Startup PR… anyone, anyone – okay [updated]…

UPDATED

Two clearly stated cases for both sides of the debate.  Judge for yourself.

Brian Solis on TechCrunch and Loic Le Meur

Original Post

So, I’ve found that there are very differing views on the value of PR to startups – frankly one of the more debated expenses (sorry, I mean investments) in early days at startups (again, with a particular focus on early stage vs well funded). I’ve heard it argued that it is not at the top of the spending list because in many cases it is difficult to attribute to customer acquisition. I’ve also heard the converse, particularly for startups that target the technical elite. I’ve also seen some nice debates on the differences in PR and blogging. So, I’d like to interview a few people/experts to get a better sense of what the latest and great is on the topic. Let me know if you’re interested or you know someone who is. In the meantime, here is a link to a PR firm I’ve followed for a while, SHIFT Communications, and a synopsis of their resources from UTR’s blog. On a related topic, here is another PR firm, MyPRGenie, I’ve been watching in the SaaS marketing space. Haven’t used them, so let me know if you have and what you think.

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Comments
6 Responses to “Startup PR… anyone, anyone – okay [updated]…”
  1. Darian says:

    Ive followed many startups, without that UUUUUmph at the beggining, you’re nothing. You need to have the credibility to have the trust. I just saw a new wmployment site launch last week called realmatch and while the interface seems cool, they got a lot of press and thats what does it.

  2. gammill says:

    Thanks Darian. I’m always looking to assess PR at three levels – one as a buzz generator, three as a BD tool and three as a consumer acquisition contribution. I’m interested to see what other people see for PR in early stage development so thanks for weighing in.

  3. Rob Adler says:

    There is no easy answer to your quesiton. It really is two questions. Whether and when.

    You need to take a look at who are the audiences that the company is trying to reach. That can go beyond customers to financiers, value chain, etc. Can these people be efficiently reached through PR outreach (blogs, media, analysts, etc.)?

    Other things to consider include when is the company going to market? Is it ready for the spot light? How long is the revenue cycle.

    Some companies need to educate the market before they have product – especially if you have something that is game changing. In technical areas, you may need to establish thought leadership.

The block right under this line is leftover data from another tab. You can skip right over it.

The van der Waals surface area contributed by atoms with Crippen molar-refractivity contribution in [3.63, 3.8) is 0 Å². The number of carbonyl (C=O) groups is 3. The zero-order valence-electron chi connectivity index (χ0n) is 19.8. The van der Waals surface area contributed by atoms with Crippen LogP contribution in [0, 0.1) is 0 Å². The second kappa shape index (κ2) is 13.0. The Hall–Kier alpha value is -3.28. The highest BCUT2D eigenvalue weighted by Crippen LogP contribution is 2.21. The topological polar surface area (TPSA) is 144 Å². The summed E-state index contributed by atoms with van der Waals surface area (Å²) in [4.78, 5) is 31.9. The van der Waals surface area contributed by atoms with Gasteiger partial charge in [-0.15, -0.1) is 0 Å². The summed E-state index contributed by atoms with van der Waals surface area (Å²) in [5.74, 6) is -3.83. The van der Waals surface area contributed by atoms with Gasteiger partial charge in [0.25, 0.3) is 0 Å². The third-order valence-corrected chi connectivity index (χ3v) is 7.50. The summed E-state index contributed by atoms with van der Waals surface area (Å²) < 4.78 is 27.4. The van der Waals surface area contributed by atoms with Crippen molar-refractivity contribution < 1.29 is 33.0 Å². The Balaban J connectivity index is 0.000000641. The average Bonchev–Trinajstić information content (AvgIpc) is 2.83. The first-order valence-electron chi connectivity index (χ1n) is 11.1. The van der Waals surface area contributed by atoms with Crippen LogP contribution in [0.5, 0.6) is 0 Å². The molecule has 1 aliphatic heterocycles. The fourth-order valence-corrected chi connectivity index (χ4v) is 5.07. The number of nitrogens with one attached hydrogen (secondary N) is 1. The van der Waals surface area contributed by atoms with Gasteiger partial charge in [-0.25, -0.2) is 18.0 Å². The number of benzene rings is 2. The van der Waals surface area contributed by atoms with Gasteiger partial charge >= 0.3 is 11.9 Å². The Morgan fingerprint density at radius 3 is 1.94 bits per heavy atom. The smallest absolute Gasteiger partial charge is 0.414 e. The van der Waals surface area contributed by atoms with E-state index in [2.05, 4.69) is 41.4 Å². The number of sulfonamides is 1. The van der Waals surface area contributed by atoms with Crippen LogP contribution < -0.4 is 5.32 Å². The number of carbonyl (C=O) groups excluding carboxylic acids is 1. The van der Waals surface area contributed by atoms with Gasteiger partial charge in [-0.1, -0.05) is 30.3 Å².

One valuable thing that PR can do is help with branding, messaging and positioning. Communicating effectively can make a big difference for a start up.

  4. gammill says:

    This is right on the money. I regularly tell startups that the important thing about early PR is to understand your objectives and scale your strategy & spend accordingly. Thanks Rob!

  5. Cliff Allen says:

    Most of the discussion around the Brian Solis article on PR has been from each individual’s personal perspective, instead of a general discussion of a start-up’s strategic marketing plan (http://bub.blicio.us/?p=957).

    Answers to two questions can give some guidance on the best ways start-ups can use PR:

    1. Does the business sell products (or services), or is it a free Web site?

    2. Does the business provide a truly innovative product or service, or is it a “me too” product that depends on taking market share from existing companies?

    In general, there are four broad ways these questions affect the PR plan:

    * Innovative, free Web sites can benefit from start-up PR on high traffic blogs like TechCrunch and Mashable because those readers are likely to be early users of a free Web site.

    * Innovative products sold into specialized target markets can benefit from pitching customer case studies to the media read by their target market.

    * Free Web sites that have almost the same features as existing sites are frequently criticized by the big blogs, and usually do best by using less public marketing techniques.

    * Products sold into an existing market should focus on being included in “roundup” articles, directories, and lists, as well as pitch high-profile customer case studies.

    There’s plenty of middle ground here, such as with products that add innovative features to traditional feature sets. So, it takes an experienced marketing team to figure out what’s best for the company.

    The question of whether to outsource to a PR firm or have the CEO do PR misses the bigger issue that it’s a team effort. The PR person (staffer, freelancer, or agency), the marketing director, and the CEO need to each do what they can do best.

    Whoever has the best relationship with an editor or reporter should pitch the story. If it’s the CEO, that’s great. If it’s the PR person, that’s fine — they should just make sure to get the reporter and CEO interacting as quickly as possible.

    Even the biggest and most personable CEOs have PR “handlers” with them when they work the media. This is to ensure that someone is watching the interaction and providing real-time clarifications. It’s best to fix misperceptions during the interview instead of trying to get a correction after the story is published.

    There’s no one right way to get media attention — even for direct competitors. But it is important for some type of public relations program to be included in every strategic marketing plan.

  6. gammill says:

    Thanks Cliff. This is a very helpful post and appreciate the detail!
    Cheers, Chris

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